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Bracing for $10 Oil: How Can Oil Majors Stay Afloat Amidst Covid-19 Crisis

The wave of oil industry spending cuts continues, with the majors now announcing significant reductions to spending as oil remains stuck in the $20s. Royal Dutch Shell said on Monday (23 March) that it would cut spending by 20%, or about $5 billion, and also suspend its share buyback plan. French oil giant Total SA and Norway’s Equinor announced similar moves. Chevron and ExxonMobil have suggested they too would be axing their budgets, with Exxon under particular pressure. Goldman Sachs estimates that Chevron needs $50 per barrel in order to cover spending and its dividend, while ExxonMobil needs something like $70.
The major oil corporations are relatively more insulated from the downturn than small and medium-sized shale drillers because they have downstream refining and petrochemical assets that have typically performed somewhat better than upstream units when prices fall. Refineries, for example, spend less on oil during the downturn, and low prices also translate into a boost in sales of refined products. But the majors do not have that cushion this time around. We are in the midst of a historic meltdown – a supply crisis and a demand event with no precedent. Estimates vary, but oil consumption could be off by 10 million barrels per day (mb/d), or more. It doesn’t matter how cheap crude is, if people are not driving, flying or consuming anything aside from the bare essentials, there is no demand boost from low prices.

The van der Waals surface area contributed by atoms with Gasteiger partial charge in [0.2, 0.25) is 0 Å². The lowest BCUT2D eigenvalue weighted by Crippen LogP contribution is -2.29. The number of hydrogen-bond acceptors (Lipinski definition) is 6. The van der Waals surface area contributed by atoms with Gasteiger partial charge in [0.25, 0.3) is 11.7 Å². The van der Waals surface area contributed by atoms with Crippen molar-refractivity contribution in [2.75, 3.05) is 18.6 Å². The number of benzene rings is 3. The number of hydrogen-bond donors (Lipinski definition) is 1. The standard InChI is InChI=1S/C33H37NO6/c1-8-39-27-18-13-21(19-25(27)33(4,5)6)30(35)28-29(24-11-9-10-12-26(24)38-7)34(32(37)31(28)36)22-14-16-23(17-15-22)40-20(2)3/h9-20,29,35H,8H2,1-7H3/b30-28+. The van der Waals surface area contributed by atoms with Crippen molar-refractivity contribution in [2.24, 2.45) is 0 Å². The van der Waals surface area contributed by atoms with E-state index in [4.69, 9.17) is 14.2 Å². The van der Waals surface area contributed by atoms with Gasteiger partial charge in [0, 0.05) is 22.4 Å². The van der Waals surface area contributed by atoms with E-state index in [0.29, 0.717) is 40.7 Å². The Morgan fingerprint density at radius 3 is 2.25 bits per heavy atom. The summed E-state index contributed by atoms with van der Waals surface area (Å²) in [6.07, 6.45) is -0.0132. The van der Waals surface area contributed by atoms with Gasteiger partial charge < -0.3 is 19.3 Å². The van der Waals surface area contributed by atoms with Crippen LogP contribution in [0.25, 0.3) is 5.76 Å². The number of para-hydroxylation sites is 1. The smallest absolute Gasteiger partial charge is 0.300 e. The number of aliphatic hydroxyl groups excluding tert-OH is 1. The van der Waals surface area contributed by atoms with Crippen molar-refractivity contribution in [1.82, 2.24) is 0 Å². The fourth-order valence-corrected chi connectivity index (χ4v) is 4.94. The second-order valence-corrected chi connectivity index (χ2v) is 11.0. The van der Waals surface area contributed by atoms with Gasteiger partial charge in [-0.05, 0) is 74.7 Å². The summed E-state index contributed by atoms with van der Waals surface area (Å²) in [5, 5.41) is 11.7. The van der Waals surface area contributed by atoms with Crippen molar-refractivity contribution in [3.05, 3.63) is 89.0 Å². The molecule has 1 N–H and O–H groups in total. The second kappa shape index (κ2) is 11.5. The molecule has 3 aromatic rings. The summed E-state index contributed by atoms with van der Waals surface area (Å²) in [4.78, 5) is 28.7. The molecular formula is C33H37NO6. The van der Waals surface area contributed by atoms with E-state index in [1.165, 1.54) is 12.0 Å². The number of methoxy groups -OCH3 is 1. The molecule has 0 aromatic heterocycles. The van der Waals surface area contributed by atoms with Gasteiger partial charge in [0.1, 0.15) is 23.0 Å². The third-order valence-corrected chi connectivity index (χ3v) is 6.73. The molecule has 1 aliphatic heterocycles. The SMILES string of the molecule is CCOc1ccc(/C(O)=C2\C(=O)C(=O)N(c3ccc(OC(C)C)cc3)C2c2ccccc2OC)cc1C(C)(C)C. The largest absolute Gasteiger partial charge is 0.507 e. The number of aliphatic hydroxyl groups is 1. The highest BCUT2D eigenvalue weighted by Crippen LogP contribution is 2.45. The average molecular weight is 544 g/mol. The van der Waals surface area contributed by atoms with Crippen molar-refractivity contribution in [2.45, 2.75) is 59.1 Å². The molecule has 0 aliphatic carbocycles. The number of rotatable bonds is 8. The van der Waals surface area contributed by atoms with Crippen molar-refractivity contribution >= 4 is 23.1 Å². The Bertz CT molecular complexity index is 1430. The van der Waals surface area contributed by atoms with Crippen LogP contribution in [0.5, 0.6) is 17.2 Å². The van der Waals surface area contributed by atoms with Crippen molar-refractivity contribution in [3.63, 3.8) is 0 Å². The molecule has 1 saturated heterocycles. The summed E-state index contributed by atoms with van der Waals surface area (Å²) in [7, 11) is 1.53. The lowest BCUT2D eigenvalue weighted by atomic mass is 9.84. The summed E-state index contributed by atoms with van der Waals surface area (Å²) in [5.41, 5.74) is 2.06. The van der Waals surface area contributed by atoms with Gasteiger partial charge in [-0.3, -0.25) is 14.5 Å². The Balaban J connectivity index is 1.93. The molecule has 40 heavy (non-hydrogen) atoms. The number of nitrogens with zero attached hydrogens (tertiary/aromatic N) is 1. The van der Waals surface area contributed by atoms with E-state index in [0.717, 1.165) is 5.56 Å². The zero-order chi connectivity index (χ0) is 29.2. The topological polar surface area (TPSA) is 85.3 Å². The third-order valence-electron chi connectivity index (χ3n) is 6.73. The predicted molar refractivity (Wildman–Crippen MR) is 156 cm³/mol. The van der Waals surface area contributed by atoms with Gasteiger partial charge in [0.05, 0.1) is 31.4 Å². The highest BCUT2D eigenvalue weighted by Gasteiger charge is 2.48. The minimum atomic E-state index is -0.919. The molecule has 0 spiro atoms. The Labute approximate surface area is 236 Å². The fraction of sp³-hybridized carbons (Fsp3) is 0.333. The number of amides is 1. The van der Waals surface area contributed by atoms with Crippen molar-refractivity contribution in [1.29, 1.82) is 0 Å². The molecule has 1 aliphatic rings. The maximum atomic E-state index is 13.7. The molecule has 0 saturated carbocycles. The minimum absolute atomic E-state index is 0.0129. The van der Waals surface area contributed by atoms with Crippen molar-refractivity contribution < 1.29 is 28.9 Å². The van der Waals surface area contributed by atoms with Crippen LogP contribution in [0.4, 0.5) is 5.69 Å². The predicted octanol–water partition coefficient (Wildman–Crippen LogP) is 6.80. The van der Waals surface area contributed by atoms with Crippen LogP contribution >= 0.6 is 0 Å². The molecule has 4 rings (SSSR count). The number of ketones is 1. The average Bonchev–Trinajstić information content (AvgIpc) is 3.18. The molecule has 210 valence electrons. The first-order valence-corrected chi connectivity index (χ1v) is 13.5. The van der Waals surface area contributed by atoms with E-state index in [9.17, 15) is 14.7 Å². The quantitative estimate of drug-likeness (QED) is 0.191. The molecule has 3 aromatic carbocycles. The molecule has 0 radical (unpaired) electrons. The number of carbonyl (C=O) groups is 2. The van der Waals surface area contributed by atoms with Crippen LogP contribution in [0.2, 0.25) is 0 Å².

Exxon announced on Monday (23 March) that it was cutting production at its Baton Rouge refinery, the company’s second largest in the US, because poor demand has filled up storage tanks. Exxon also cut 1,800 contractors from the site. In another example, a major closely-watched petrochemical project in Appalachia may not go forward as the market sours.The first round of spending cuts from the oil industry is now visible, but a second round is beginning, according to a report from Goldman Sachs. However, budget revisions are not over. The slide in spending, drilling and ultimately in output could deepen as capex cuts grow more pronounced. It’s anybody’s guess how low WTI and Brent go. “In such an environment, it is as possible for Brent prices to briefly go to $10 per barrel as it was back in 1986 or 1998,” JBC Energy’s latest analysisconcluded.

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